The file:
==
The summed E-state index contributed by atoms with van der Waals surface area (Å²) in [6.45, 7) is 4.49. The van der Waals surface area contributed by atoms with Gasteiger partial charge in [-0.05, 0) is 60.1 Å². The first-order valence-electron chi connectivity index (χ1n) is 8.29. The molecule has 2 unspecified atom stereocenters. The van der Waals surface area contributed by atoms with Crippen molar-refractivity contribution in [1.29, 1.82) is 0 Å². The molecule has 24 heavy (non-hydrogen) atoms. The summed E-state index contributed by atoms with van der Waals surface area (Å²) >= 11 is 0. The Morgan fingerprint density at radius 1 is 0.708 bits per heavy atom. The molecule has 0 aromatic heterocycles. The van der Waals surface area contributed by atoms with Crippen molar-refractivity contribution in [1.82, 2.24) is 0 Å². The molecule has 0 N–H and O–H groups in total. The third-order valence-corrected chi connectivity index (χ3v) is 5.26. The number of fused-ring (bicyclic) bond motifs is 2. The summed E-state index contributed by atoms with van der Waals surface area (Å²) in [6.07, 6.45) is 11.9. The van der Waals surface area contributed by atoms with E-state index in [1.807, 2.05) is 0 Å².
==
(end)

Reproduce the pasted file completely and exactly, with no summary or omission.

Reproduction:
The summed E-state index contributed by atoms with van der Waals surface area (Å²) in [6.45, 7) is 4.49. The van der Waals surface area contributed by atoms with Gasteiger partial charge in [-0.05, 0) is 60.1 Å². The first-order valence-electron chi connectivity index (χ1n) is 8.29. The molecule has 2 unspecified atom stereocenters. The van der Waals surface area contributed by atoms with Crippen molar-refractivity contribution in [1.29, 1.82) is 0 Å². The molecule has 24 heavy (non-hydrogen) atoms. The summed E-state index contributed by atoms with van der Waals surface area (Å²) >= 11 is 0. The Morgan fingerprint density at radius 1 is 0.708 bits per heavy atom. The molecule has 0 aromatic heterocycles. The van der Waals surface area contributed by atoms with Crippen molar-refractivity contribution in [1.82, 2.24) is 0 Å². The molecule has 0 N–H and O–H groups in total. The third-order valence-corrected chi connectivity index (χ3v) is 5.26. The number of fused-ring (bicyclic) bond motifs is 2. The summed E-state index contributed by atoms with van der Waals surface area (Å²) in [6.07, 6.45) is 11.9. The van der Waals surface area contributed by atoms with E-state index in [1.807, 2.05) is 0 Å².